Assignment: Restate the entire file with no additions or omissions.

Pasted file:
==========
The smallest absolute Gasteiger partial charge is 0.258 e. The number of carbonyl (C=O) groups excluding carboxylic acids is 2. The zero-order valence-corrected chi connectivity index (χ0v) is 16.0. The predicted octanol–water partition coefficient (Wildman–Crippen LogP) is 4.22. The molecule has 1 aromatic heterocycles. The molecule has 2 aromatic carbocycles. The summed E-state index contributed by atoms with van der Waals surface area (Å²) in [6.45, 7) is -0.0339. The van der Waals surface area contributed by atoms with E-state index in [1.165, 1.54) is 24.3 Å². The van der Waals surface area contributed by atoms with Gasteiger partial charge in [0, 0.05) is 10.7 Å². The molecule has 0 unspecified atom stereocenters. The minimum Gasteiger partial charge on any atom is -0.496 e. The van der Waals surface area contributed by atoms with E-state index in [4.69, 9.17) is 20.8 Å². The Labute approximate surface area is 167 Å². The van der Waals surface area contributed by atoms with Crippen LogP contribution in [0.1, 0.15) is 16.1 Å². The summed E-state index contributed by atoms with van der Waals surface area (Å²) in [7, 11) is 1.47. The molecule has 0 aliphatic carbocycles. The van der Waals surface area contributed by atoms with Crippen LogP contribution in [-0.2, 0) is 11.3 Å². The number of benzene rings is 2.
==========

The smallest absolute Gasteiger partial charge is 0.258 e. The number of carbonyl (C=O) groups excluding carboxylic acids is 2. The zero-order valence-corrected chi connectivity index (χ0v) is 16.0. The predicted octanol–water partition coefficient (Wildman–Crippen LogP) is 4.22. The molecule has 1 aromatic heterocycles. The molecule has 2 aromatic carbocycles. The summed E-state index contributed by atoms with van der Waals surface area (Å²) in [6.45, 7) is -0.0339. The van der Waals surface area contributed by atoms with E-state index in [1.165, 1.54) is 24.3 Å². The van der Waals surface area contributed by atoms with Gasteiger partial charge in [0, 0.05) is 10.7 Å². The molecule has 0 unspecified atom stereocenters. The minimum Gasteiger partial charge on any atom is -0.496 e. The van der Waals surface area contributed by atoms with E-state index in [4.69, 9.17) is 20.8 Å². The Labute approximate surface area is 167 Å². The van der Waals surface area contributed by atoms with Crippen LogP contribution in [0.1, 0.15) is 16.1 Å². The summed E-state index contributed by atoms with van der Waals surface area (Å²) in [7, 11) is 1.47. The molecule has 0 aliphatic carbocycles. The van der Waals surface area contributed by atoms with Crippen LogP contribution in [-0.2, 0) is 11.3 Å². The number of benzene rings is 2.